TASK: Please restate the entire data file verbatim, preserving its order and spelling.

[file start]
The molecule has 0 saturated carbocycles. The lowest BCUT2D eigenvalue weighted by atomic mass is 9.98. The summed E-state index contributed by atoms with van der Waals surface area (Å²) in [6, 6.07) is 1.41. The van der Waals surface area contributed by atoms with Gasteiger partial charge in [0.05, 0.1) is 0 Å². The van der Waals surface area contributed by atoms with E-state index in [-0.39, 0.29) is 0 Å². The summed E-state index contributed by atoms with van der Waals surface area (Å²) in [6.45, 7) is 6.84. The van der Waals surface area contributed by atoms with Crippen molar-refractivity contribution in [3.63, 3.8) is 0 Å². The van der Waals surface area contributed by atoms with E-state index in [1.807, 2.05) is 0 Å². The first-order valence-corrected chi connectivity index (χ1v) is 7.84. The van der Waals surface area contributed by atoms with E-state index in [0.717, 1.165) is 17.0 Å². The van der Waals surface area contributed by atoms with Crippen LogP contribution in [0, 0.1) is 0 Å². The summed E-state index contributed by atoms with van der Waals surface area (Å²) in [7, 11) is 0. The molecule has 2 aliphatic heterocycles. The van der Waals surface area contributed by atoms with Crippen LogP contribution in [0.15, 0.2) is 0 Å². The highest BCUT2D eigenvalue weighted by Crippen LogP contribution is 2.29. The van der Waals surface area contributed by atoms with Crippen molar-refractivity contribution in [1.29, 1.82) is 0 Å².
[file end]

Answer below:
The molecule has 0 saturated carbocycles. The lowest BCUT2D eigenvalue weighted by atomic mass is 9.98. The summed E-state index contributed by atoms with van der Waals surface area (Å²) in [6, 6.07) is 1.41. The van der Waals surface area contributed by atoms with Gasteiger partial charge in [0.05, 0.1) is 0 Å². The van der Waals surface area contributed by atoms with E-state index in [-0.39, 0.29) is 0 Å². The summed E-state index contributed by atoms with van der Waals surface area (Å²) in [6.45, 7) is 6.84. The van der Waals surface area contributed by atoms with Crippen molar-refractivity contribution in [3.63, 3.8) is 0 Å². The van der Waals surface area contributed by atoms with E-state index in [1.807, 2.05) is 0 Å². The first-order valence-corrected chi connectivity index (χ1v) is 7.84. The van der Waals surface area contributed by atoms with E-state index in [0.717, 1.165) is 17.0 Å². The van der Waals surface area contributed by atoms with Crippen LogP contribution in [0, 0.1) is 0 Å². The summed E-state index contributed by atoms with van der Waals surface area (Å²) in [7, 11) is 0. The molecule has 2 aliphatic heterocycles. The van der Waals surface area contributed by atoms with Crippen LogP contribution in [0.15, 0.2) is 0 Å². The highest BCUT2D eigenvalue weighted by Crippen LogP contribution is 2.29. The van der Waals surface area contributed by atoms with Crippen molar-refractivity contribution in [1.29, 1.82) is 0 Å².